Dr Tim Viney
Dr Tim Viney
My research focuses on how the coordinated activity of diverse kinds of neurons contributes to behaviour. I have a general interest in how different subcortical inputs to the hippocampus affect rhythmic network activity via their postsynaptic target neurons, and their impact on the processing of mnemonic functions including spatial navigation. Recent work has involved investigating the synaptic circuit mechanisms for how different kinds of GABAergic neurons in the medial septum (part of the basal forebrain) implement rhythmic neuronal activity in the cortex, especially during theta network oscillations. Current research includes defining how the expression of hyperphosphorylated human tau affects behaviour, neuronal and network activity in the temporal mnemonic system of a mouse tauopathy model. We are also defining cell types that are affected in human tauopathies using immunohistochemistry in high quality human brain sections (collaboration at KOKI, Budapest). Current funding sources: MRC, Alzheimer's Society, John Fell Fund, Medical Sciences Internal Fund.
I carried out my PhD in the group of Dr Botond Roska at the Friedrich Miescher Institute in Basel, where I studied neural circuits of the retina (2005-2010). I defined several types of ganglion cells in a transgenic mouse line based on two-photon targeted patch clamp recordings in wholemount retinas. I demonstrated that "approach sensitive" ganglion cells receive glycinergic inhibition from AII amacrine cells, and that dopaminergic interplexiform cells are presynaptic to a type of intrinsically photosensitive ganglion cell. Next I moved to Oxford as an MRC Career Development Fellow in the group of Professor Peter Somogyi at the MRC Anatomical Neuropharmacology Unit (2010-2012). Here I investigated the spike timing of identified GABAergic neurons in the rat hippocampus in relation to different behavioural states. I also discovered a 'negative marker' for axo-axonic cells, the transcription factor SATB1. In 2012, I became an MRC Investigator Scientist, and I was a Junior Research Fellow at Wolfson College 2013-2019. Recently, I discovered a specialised kind of rhythmically-bursting GABAergic neuron in the mouse medial septum that selectively innervates GABAergic neurons in the dorsal presubiculum and entorhinal cortex, named orchid cells (Viney et al eLife 2018), and defined a group of 'low rhythmic neurons' of the medial septum that preferentially target the dentate gyrus and CA3 (Salib et al J Neurosci 2019). In 2020 I became a Research Fellow at Wolfson College.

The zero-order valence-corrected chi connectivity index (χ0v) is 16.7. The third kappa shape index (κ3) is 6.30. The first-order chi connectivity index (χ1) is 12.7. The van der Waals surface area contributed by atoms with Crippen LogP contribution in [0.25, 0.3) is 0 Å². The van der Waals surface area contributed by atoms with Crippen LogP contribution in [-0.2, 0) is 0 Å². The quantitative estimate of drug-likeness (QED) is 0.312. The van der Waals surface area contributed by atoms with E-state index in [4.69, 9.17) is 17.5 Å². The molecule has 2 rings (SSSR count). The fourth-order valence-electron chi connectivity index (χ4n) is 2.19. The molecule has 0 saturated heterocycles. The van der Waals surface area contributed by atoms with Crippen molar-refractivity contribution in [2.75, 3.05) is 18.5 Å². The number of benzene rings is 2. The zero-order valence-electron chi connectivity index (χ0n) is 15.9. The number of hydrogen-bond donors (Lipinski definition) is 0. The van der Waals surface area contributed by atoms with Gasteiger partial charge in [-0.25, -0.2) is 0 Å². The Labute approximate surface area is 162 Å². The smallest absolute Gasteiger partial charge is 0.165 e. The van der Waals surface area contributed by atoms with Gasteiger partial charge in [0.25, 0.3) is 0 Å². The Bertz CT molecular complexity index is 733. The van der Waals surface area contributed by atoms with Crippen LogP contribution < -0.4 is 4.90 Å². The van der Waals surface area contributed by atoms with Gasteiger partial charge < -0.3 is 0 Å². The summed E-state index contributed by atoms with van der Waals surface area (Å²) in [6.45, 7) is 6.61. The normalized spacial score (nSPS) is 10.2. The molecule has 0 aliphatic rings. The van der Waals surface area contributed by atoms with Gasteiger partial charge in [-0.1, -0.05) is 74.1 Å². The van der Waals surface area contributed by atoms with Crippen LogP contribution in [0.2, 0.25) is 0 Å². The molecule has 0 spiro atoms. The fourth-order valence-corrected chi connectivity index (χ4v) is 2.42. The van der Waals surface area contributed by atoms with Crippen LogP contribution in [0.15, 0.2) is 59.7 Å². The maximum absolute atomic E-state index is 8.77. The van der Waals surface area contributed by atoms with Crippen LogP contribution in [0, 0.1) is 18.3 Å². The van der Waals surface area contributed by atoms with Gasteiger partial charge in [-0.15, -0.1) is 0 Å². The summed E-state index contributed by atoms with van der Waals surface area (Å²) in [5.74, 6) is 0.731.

Single neuron extracellular recordings and juxtacellular labelling in awake mice and rats; retrograde and anterograde viral tracing; immunohistochemistry; neuronal reconstructions; light, fluorescence and electron microscopy; behavioural testing in real and virtual environments; multi-unit recordings; analysis of spike timing and network oscillations.
Hippocampus, medial septum, thalamus, GABAergic interneurons, pyramidal cells, theta oscillations, gamma oscillations, sharp wave ripples, entorhinal cortex, tauopathy, neurodegeneration, neuroanatomy, neurophysiology, in vivo.
M. Salib (DPhil student, 2015-2019) [Co-supervisor: Prof V. Vyazovskiy, DPAG, Oxford]
B. Sarkany (Erasmus+ student, 2019-)
Dr S. Hasan (short-term postdoc, 2018)
Dr L. Lefevre (short-term postdoc, 2018)
C. Onyali (MSc student, 2018)
M. Vezir (Erasmus student, 2016)
M. Salib (MSc student, 2014-2015)
M. Valero (Visiting PhD student, 2014)
M. Crump (DPhil student, 2012-2014) [Co-supervisor]
D. Kotzadimitriou (Research Assistant, 2011-2012)